This Much (or An Act of Violence Towards the Institution of Marriage)

This Much (or An Act of Violence Towards the Institution of Marriage), despite its lengthy title, is a fast-paced, intense and powerful piece of new writing, filled with intriguing characters. Watching their relations build up, shift and change is like watching an explosion go off in slow motion, or rather an implosion, with an unsteady rebuild after the fog has cleared.

This is an exceptionally well written and well performed production.

Gar is stuck in the reality of having Anthony – his long-term partner – ready to tie the knot as soon as Gar is ready. However, Albert is a risky, game-playing bad boy who is attracting a lot of Gar’s attention. Every decision Gar tries to make feels like a mistake, or a lie or a compromise on his happiness. There is no right decision to be made.

This is an exceptionally well written and well performed production. It is less an act of violence towards marriage than a long overdue analysis of the institution, and a long hard look at how we define ourselves through our relationships with those around us.

The trio work incredibly well together. Gar (Lewis Hart) is our anti-hero of the piece, an artist who struggles to take life and love seriously. Hart captures the playfulness that Gar begins with, dealing admirably with Gar’s tendency to monologue by making the monologues light and whimsical. As Gar’s decisions change him, Hart manages to bring out a tragic misery in Gar’s new situation. Some of the more emotionally torn moments will haunt you.

Albert, played wonderfully subtly by James Parris, is an enigma lurking on the edge of Gar’s life, yet still seems to be a completely real and believable person. Anthony begins dangerously close to a neurotic stereotype, but his character blooms into a heart-breaking and strong individual. The audience come to deeply care for all of the characters, building alliances with them only to have them broken down and reformed anew in an endlessly engaging tangle.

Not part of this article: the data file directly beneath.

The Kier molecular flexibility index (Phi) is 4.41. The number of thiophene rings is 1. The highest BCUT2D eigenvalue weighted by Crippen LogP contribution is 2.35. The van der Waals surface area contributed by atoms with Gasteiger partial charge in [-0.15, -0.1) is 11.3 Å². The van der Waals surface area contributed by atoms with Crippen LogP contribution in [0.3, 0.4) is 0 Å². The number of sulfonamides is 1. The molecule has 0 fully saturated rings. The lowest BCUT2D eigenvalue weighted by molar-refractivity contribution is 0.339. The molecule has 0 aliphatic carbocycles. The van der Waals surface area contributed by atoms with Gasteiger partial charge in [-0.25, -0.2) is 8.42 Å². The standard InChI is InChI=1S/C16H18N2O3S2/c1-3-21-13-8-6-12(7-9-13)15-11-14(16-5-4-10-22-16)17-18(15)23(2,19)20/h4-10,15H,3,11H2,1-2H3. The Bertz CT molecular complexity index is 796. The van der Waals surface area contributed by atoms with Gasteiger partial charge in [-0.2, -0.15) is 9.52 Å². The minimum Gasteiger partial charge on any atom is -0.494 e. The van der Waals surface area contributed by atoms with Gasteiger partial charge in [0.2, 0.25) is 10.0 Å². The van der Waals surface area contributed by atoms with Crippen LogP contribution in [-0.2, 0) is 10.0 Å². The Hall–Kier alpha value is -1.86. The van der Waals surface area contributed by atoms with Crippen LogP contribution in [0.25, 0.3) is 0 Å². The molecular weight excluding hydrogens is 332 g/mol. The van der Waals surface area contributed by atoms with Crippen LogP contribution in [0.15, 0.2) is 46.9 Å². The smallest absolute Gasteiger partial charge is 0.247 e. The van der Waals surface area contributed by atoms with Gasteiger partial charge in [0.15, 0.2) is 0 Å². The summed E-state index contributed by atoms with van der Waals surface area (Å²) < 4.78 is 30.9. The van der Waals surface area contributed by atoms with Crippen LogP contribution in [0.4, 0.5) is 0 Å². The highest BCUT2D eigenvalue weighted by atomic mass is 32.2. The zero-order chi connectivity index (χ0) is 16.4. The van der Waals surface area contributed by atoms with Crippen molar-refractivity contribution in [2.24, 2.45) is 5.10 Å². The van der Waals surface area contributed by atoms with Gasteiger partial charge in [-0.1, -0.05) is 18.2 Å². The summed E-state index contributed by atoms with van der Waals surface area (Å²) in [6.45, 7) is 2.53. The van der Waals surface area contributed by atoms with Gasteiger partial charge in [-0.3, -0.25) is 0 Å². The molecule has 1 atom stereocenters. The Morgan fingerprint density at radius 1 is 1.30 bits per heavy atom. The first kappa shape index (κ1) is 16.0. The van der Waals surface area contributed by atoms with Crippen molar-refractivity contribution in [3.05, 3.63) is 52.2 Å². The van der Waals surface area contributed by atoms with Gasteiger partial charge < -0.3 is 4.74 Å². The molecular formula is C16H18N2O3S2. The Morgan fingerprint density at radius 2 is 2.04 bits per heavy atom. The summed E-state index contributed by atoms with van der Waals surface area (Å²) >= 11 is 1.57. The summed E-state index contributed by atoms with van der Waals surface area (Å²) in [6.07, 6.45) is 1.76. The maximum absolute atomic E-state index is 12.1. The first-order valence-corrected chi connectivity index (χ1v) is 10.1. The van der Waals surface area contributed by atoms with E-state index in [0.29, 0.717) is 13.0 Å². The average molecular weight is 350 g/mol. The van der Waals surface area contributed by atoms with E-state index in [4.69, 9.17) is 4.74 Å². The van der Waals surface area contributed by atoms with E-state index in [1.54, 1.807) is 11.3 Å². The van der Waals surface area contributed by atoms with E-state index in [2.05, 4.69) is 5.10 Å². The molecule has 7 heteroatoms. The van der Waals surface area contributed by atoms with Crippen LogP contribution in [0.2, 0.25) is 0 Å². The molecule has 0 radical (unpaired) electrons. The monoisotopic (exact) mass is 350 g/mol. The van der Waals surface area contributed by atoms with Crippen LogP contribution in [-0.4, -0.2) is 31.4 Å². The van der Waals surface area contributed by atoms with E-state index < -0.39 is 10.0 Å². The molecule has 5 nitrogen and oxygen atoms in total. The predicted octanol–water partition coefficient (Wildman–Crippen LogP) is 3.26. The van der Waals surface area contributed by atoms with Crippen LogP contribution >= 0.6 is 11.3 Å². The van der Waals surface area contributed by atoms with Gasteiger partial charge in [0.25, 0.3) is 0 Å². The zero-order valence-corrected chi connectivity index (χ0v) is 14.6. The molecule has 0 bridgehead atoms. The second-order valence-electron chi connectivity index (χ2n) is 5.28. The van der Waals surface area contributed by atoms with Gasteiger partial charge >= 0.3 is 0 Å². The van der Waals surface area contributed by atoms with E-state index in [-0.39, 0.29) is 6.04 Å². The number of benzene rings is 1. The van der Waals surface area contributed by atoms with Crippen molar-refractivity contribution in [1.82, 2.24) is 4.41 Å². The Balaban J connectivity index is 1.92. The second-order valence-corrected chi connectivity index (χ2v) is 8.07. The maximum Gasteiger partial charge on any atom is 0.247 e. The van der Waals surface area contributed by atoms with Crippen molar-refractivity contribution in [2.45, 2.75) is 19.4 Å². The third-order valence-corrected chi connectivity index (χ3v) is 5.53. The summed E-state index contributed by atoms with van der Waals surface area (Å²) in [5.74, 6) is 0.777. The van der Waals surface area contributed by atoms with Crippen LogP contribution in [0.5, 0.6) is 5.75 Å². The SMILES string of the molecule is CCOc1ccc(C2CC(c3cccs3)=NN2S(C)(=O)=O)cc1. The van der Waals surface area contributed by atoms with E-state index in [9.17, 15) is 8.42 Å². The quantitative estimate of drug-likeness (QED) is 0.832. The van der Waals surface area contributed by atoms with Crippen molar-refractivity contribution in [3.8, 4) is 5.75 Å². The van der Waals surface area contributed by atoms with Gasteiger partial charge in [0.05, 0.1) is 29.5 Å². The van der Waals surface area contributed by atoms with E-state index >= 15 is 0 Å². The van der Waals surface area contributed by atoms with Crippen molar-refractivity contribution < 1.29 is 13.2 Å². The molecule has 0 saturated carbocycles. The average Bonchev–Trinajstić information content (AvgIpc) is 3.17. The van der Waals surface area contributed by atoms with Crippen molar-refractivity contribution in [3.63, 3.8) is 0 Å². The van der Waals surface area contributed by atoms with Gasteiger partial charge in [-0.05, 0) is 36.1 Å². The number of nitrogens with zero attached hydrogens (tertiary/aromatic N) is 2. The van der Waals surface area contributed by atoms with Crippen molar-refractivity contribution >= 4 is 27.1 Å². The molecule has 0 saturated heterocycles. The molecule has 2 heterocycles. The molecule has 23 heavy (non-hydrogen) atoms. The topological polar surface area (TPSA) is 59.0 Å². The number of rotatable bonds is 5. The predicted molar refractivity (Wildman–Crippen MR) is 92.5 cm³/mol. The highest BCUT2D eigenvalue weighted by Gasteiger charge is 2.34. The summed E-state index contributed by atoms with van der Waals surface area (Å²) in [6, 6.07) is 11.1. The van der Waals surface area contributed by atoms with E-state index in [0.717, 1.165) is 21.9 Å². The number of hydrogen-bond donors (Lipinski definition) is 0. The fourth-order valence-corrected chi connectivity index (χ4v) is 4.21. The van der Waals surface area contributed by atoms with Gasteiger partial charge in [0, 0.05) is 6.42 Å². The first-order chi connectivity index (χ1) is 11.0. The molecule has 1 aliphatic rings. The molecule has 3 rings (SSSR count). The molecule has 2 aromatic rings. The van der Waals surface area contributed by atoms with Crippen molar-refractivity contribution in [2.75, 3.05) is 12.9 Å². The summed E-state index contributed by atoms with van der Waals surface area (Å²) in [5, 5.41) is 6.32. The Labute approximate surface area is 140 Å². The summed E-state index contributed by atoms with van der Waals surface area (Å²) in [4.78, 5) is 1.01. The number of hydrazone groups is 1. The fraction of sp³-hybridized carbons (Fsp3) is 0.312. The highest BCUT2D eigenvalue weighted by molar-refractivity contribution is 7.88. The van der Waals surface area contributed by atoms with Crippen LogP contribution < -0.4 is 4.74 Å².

The set has been ingeniously designed to provide a very flexible performance space, appearing cluttered yet still allowing the cast to navigate with consummate ease. Dominic Kennedy’s sound design really helps weave the show together. From obvious moments such as the gloriously Gaylist-worthy soundtrack to much more subtle details such as directional sound and the radio that plays entire shows in the background bring touches of reality.

Despite the show’s scenes moving through lots of locations, the audience are rarely left behind. The only moment where I got lost was the transition into the funeral - it took me a while to work out we had moved through time and space. There is also a moment when Anthony is meant to trash a hotel room which almost worked if he hadn’t been ever so careful about not breaking anything.

The show tackles some very complicated issues providing no easy answers and at the end the conflicts are tantalisingly unresolved. However it opens wide the door for discussion of the ideas. It’s an absorbing character drama and I would recommend this show to absolutely everybody.

Reviews by M Johnson

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The Blurb

‘I just want to dance with my friends.’ Gar can’t decide between the man who plays games and the man on one knee with a ring. Every choice seems like a compromise. This Much re-examines how we define ourselves through relationships. Three boys, one dress and a hoover collide as Gar risks everything to become what he really wants to be. MOVING DUST stage the world-premiere of this explosive play written by John Fitzpatrick on the renowned Royal Court Writers’ Programme. Life's a wedding disco. Let’s dance.

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